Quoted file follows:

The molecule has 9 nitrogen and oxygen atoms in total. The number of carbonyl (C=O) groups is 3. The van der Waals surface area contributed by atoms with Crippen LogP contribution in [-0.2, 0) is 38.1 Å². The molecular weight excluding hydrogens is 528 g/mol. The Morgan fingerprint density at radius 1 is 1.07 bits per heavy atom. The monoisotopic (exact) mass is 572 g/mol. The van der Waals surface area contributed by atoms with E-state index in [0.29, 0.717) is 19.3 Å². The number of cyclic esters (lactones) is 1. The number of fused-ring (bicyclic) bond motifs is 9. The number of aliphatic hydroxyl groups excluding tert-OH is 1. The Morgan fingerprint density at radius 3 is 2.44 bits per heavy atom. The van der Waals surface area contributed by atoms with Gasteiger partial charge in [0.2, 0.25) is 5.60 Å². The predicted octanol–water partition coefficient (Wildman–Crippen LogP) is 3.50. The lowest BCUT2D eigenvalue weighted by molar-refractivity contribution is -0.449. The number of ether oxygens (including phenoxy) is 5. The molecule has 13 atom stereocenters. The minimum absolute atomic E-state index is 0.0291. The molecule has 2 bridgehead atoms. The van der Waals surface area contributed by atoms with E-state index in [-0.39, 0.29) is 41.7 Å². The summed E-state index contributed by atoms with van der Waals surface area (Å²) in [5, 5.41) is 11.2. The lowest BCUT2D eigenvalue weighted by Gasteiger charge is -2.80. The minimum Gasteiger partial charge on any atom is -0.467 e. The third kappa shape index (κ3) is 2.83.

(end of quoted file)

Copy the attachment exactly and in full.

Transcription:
The molecule has 9 nitrogen and oxygen atoms in total. The number of carbonyl (C=O) groups is 3. The van der Waals surface area contributed by atoms with Crippen LogP contribution in [-0.2, 0) is 38.1 Å². The molecular weight excluding hydrogens is 528 g/mol. The Morgan fingerprint density at radius 1 is 1.07 bits per heavy atom. The monoisotopic (exact) mass is 572 g/mol. The van der Waals surface area contributed by atoms with E-state index in [0.29, 0.717) is 19.3 Å². The number of cyclic esters (lactones) is 1. The number of fused-ring (bicyclic) bond motifs is 9. The number of aliphatic hydroxyl groups excluding tert-OH is 1. The Morgan fingerprint density at radius 3 is 2.44 bits per heavy atom. The van der Waals surface area contributed by atoms with Gasteiger partial charge in [0.2, 0.25) is 5.60 Å². The predicted octanol–water partition coefficient (Wildman–Crippen LogP) is 3.50. The lowest BCUT2D eigenvalue weighted by molar-refractivity contribution is -0.449. The number of ether oxygens (including phenoxy) is 5. The molecule has 13 atom stereocenters. The minimum absolute atomic E-state index is 0.0291. The molecule has 2 bridgehead atoms. The van der Waals surface area contributed by atoms with E-state index in [-0.39, 0.29) is 41.7 Å². The summed E-state index contributed by atoms with van der Waals surface area (Å²) in [5, 5.41) is 11.2. The lowest BCUT2D eigenvalue weighted by Gasteiger charge is -2.80. The minimum Gasteiger partial charge on any atom is -0.467 e. The third kappa shape index (κ3) is 2.83.